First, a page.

The case of a patient with right upper lobe non small cell lung cancer (NSCLC) was provided for delineation to 32 groups of residents before and after a radiation therapy lecture about thoracic delineation. GTV, CTV and PTV was asked to each group. In a second step, the GTV, CTV and PTV were compared with those of 9 groups of senior physicians. Finally the consequences for treatment planning between each group before and after the course were explored.
Results
The expert's average GTV, CTV and PTV were 89.1 cm3, 242.3 cm3 and 293.9 cm3 respectively. For residents, those volumes were 103.4 cm3, 242.3 cm3 and 457.9 cm3 before teaching, compared to 99.5 cm3, 224.2 cm3 and 412.5 cm3 after teaching. The overlap (OV) and kappa (KI) indices before and after education were respectively 0.58 and 0.73. Compared to senior physicians, OV and KI indices were lower in the residents group (p = 0.039 and p = 0.043). An increased dose to the lung is noted for the residents' dosimetry compared to the experts' (V20: 23.2% versus 36.5%) due to the larger PTV delineated. No significant difference was observed for other organs at risk.
Conclusion
There were no significant differences for the delineation of the GTV and CTV before and after the course, although the differences tended to decrease after the course. The good initial quality of the contours could explain the lack of difference. V20 for lung was higher in the residents group compared to the experts group (23.2% vs 36.5%). No other treatment planning consequences were observed for other critical organs.
doi:10.1186/1748-717X-6-118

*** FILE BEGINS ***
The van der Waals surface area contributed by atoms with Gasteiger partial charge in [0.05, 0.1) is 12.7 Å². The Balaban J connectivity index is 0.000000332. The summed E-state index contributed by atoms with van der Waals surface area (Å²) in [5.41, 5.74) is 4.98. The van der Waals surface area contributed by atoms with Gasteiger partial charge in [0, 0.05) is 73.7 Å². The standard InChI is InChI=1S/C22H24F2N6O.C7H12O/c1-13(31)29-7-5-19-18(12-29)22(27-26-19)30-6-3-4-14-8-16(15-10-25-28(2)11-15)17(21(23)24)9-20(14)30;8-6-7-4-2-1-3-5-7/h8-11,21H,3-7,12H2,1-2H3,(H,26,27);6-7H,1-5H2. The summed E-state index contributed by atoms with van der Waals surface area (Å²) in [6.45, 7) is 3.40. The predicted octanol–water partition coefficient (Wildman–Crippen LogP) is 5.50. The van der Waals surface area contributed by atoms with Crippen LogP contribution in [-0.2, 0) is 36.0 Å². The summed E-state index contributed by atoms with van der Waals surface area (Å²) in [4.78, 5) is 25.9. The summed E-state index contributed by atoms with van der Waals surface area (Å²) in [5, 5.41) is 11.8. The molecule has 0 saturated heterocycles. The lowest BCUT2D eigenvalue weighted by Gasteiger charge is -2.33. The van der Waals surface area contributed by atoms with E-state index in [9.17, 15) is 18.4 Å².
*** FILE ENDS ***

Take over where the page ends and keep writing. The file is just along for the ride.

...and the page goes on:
PMCID: PMC3195101  PMID: 21929770
Lung cancer; volume delineation; education; conformal radiotherapy; inter-observer variability
5.  Chronic Rapamycin Treatment Causes Glucose Intolerance and Hyperlipidemia by Upregulating Hepatic Gluconeogenesis and Impairing Lipid Deposition in Adipose Tissue 
Diabetes  2010;59(6):1338-1348.
OBJECTIVE
The mammalian target of rapamycin (mTOR)/p70 S6 kinase 1 (S6K1) pathway is a critical signaling component in the development of obesity-linked insulin resistance and operates a nutrient-sensing negative feedback loop toward the phosphatidylinositol 3-kinase (PI 3-kinase)/Akt pathway. Whereas acute treatment of insulin target cells with the mTOR complex 1 (mTORC1) inhibitor rapamycin prevents nutrient-induced insulin resistance, the chronic effect of rapamycin on insulin sensitivity and glucose metabolism in vivo remains elusive.
RESEARCH DESIGN AND METHODS
To assess the metabolic effects of chronic inhibition of the mTORC1/S6K1 pathway, rats were treated with rapamycin (2 mg/kg/day) or vehicle for 15 days before metabolic phenotyping.
RESULTS
Chronic rapamycin treatment reduced adiposity and fat cell number, which was associated with a coordinated downregulation of genes involved in both lipid uptake and output. Rapamycin treatment also promoted insulin resistance, severe glucose intolerance, and increased gluconeogenesis. The latter was associated with elevated expression of hepatic gluconeogenic master genes, PEPCK and G6Pase, and increased expression of the transcriptional coactivator peroxisome proliferator–activated receptor-γ coactivator-1α (PGC-1α) as well as enhanced nuclear recruitment of FoxO1, CRTC2, and CREB. These changes were observed despite normal activation of the insulin receptor substrate/PI 3-kinase/Akt axis in liver of rapamycin-treated rats, as expected from the blockade of the mTORC1/S6K1 negative feedback loop.
CONCLUSIONS